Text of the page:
“I’ll have two, nice, big, cold strawberry ice cream cones, and please put plenty of ice cream in them,” said Uncle Wiggily to the man.

“Right you are!” cried the ice-cream-man in a jolly voice, and, say, I just wish you could have seen those cones! They were piled up heaping full of ice cream. Oh, my! It just makes me hungry to write about them.

Well, Uncle Wiggily, carefully carrying the cones, started to hop back to where he had left Grandfather Goosey. He hadn’t gone far before he heard a growling voice cry out:

“Hold on there a moment, Uncle Wiggily!”

“Why?” asked the rabbit.

“Because I want to see what you’ve got,” was the answer. “Ah, I see ice cream cones!” and with that a great, big, black bear jumped out of the bushes, and stood right in front of Uncle Wiggily.

“Let me pass!” cried the rabbit, holding the ice cream cones so that the bear couldn’t get them.

“Indeed I will not!” cried the furry creature. “Ice cream cones, indeed! If there is one thing that I’m fonder of than another, ice cream cones is it! Let me taste one!”

Then before the rabbit could do anything, that bad bear took one ice cream cone right away from him. And that bear did more than that, so he did. He stuck his long, red tongue down inside the cone, and he licked out every bit of cream, with one, long lick.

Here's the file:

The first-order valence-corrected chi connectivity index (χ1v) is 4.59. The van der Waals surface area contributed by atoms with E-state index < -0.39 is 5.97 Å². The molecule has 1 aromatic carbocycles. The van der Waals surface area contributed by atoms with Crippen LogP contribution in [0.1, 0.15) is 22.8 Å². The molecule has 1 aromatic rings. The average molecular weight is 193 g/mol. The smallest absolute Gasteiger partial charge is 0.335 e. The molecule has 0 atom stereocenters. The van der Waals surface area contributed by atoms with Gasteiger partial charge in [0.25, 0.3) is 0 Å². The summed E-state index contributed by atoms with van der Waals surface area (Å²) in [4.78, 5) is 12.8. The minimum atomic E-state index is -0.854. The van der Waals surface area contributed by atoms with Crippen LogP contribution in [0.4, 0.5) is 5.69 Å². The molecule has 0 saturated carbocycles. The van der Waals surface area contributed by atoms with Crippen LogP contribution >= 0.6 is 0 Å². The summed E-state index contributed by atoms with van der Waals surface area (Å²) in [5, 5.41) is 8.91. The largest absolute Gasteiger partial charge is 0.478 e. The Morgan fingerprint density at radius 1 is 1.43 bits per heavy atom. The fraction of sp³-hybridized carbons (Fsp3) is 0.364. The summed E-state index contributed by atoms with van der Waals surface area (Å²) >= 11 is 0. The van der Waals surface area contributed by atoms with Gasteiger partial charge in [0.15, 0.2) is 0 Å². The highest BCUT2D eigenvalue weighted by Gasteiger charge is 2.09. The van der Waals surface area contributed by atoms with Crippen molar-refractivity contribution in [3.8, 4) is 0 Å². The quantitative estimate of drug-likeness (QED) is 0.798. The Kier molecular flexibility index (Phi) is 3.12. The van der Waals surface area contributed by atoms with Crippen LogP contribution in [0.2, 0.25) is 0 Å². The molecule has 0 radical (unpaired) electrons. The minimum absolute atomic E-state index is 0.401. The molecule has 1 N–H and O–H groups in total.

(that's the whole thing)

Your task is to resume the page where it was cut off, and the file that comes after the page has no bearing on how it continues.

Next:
“My but that’s good!” he cried, smacking his lips. “I guess I’ll try the second one,” he said, and he dropped the empty cone, not eating it, mind you, and he took the other full cone away from poor Uncle Wiggily before the rabbit gentleman could stand on his head, or even wave his short tail.

“Oh, don’t eat that cone. It belongs to Grandfather Goosey,” cried the rabbit, sadly-like.

“Too late!” cried the bear, in a growlery voice. “Here it goes!” and with that he stuck his long, red tongue down inside the second cone, and with one lick he licked all the ice cream out and threw the empty cone on the ground.

“Now I feel good and hungry, and I guess I’ll eat you,” cried the bear. He made a grab for the poor gentleman rabbit, and folded him tight in his paws. But before that Uncle Wiggily had reached down and had picked up the two empty ice cream cones.

“Oh, let me go!” cried Uncle Wiggily to the bear.

“Indeed I’ll not!” shouted the savage creature. “I want you for supper.”

Well, he was just going to eat Uncle Wiggily up, when that brave rabbit just took the sharp points of those two empty ice cream cones, and he stuck them in the bear’s ticklish ribs, and Uncle Wiggily tickled the bear so that the furry, savage creature sneezed out loud, and laughed so hard that Uncle Wiggily easily slipped out of his paws, and hopped away before he could be caught again.

So that’s how the rabbit got safely away, and the empty ice cream cones were of some use after all. But Uncle Wiggily wondered how he could get a full one for Grandfather Goosey Gander, and how he did I’ll tell you pretty soon, when, in case a butterfly doesn’t bite a hole in my straw hat, the next story will be about Uncle Wiggily and the red ants.